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Thursday, 10 January 2013

Dick Swanson: Diamond in the Back: Chain Links and Row Houses, Philadelphia, 1973 (I)


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North Philadelphia jobless Blacks. Man standing at right Is Gerald "Heat Wave" Jones, who works For "the Network", a resource center sponsored by The Urban Coalition




Though you may not drive a great big Cadillac Gangsta whitewalls, TV antennas in the back You may not have a car at all But remember brothers and sisters You can still stand tall Just be thankful for what you got Diamond in the back, sunroof top Diggin' the scene with a gangsta lean


Be Thankful for What You Got (excerpt): Willliam De Vaughn, recorded at Sigma Sound Studio, Philadelphia, 1972, released 1974





Street scene, North Philadelphia


 


Street gang members, North Philadelphia


Street gang members, North Philadelphia


Member of a street gang in North Philadelphia



Mounted policeman on busy downtown thoroughfare, Philadelphia


Noontime rally in downtown Philadelphia




Fisheye from center courtyard of City Hall, Philadelphia


Center city, Philadelphia



Traffic on Market Street, Philadelphia's main east-west artery, looking west






Traffic on Market Street, Philadelphia's main east-west artery, looking west



Walt Whitman Bridge crosses the Delaware River at South Philadelphia, leads to New Jersey suburbs



Walt Whitman Bridge crosses the Delaware River at South Philadelphia, leads to New Jersey suburbs




Schuykill Expressway (I-76) speeds traffic between center city and the northern and western suburbs, Philadelphia




Schuykill Expressway (I-76) speeds traffic between center city and the northern and western suburbs, Philadelphia




Railroad switching yards just west of center city, along the Schuykill Expressway, Philadelphia




Abandoned car in trash-strewn lot, North Philadelphia




Two men sit silently on stoops of abandoned North Philadelphia houses



Child on steps of a North Philadelphia row house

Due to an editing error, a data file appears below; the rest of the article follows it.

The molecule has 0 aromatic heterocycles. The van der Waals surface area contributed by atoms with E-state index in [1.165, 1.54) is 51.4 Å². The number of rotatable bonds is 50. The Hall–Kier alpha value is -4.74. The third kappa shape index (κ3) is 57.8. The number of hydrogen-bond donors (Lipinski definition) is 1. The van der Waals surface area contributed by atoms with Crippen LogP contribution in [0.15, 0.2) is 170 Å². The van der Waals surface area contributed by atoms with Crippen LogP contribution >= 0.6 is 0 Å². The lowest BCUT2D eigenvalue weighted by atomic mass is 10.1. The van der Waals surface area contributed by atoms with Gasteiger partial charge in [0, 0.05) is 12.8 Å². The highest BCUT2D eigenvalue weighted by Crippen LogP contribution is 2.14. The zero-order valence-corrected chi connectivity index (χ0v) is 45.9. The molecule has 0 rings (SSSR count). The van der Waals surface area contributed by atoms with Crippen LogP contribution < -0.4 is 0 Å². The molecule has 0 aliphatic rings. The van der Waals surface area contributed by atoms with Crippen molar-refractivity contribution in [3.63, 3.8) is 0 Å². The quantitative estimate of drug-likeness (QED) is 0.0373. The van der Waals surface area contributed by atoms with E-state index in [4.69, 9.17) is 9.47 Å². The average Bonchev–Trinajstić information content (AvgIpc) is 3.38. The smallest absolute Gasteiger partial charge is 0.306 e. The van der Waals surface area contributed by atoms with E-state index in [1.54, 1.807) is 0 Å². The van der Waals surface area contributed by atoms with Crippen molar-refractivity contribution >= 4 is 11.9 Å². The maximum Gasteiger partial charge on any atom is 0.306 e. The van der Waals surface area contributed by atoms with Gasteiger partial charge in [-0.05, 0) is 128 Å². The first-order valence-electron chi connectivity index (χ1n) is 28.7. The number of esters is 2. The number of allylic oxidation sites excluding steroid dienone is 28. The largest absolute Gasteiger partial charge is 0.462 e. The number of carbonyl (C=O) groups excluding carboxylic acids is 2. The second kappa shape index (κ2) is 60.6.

Row houses in North Philadelphia


School girl on street in North Philadelphia




Playground, North Philadelphia


Boy in back alley in North Philadelphia


Housing project in North Philadelphia


Black neighborhood in North Philadelphia


Woman looks out of window of her apartment in North Philadelphia


Neighborhood medical center in North Philadelphia





Killing time in North Philadelphia


Inner city, Philadelphia

Photos by Dick Swanson, August 1973 for the Environmental Protection Agency's DOCUMERICA Project (U.S. National Archives)

5 comments:

TC said...

William De Vaughn: Be thankful for what you've got

TC said...

This in any case is the music one remembers these years by.

The world historical narrative here remains hidden, the Seaboard a submarine mythic place as might have been sung by an exiled Greek like Ritsos.

Did Jesus die for a box of Newports in the Soft-Pack?

Omar collection (Part II)

Jonathan Chant said...

Thought provoking series of images. Difficult to associate Leaves Of Grass with that bridge scene. Something eerie in seeing the time frozen at 5:10...

Wooden Boy said...

The William De Vaughn track goes well with those images of The Great Aspiration filling up the freeways.

Dick Swanson could have walked with his camera a few streets up from where we are and taken some very similar photos.

TC said...

The De Vaughn track -- possibly the best record ever made.

Breath of Life: William De Vaughn: Be Thankful

Other night late I was having a chat with a longtime friend who perseveres heroically with anachronistic ambitions (not to mention considerable skills) in attempting to make a career as an r & b singer and songwriter. He is a soulful man who makes soulful music, that lost thing. But his all consuming "real" job as a night maintenance man, cleaning up after educated spoiled brats, has put his daughter through school and kept a wolf from a thin door. And kept his real passion, his music, under a lid, apart from the occasional CD and club gig.

We got to talking about the time of his release from the military service in the early 1970s, that time Curtis Mayfield captured in the album Back in the World.

"The first music we were listening to when we got off the plane was Curtis -- and William De Vaughn, Diamond in the Back."

His eyes lit up.

"Now that's when the music was real. But kids nowadays...they just don't get it."

Sad shake of the head.

A lot of people have mistakenly attributed William De Vaughn's song to Curtis. But it even outdoes that lyric master, in the capture of a moment of victory for a quiet attitude of ghetto pride and self-respect -- "you might not even have a car at all".

At the time William De Vaughn (b. 1948) wrote this song he worked as a US government employee in the Washington, DC post office. He was a drafting engineer, designing sewers. Having the one hit record convinced him to quit his government job.

After his brief but decisive role in helping design the Philadelphia Sound on record, and a brief public performing career in which he employed the stage as a preaching pulpit (he was a practising Jehovah's Witness), he left the music business in the mid-70s (it was reported he had been screwed out of proper royalties, not an uncommon fate for r & b artists), worked in a record store and went back to drafting.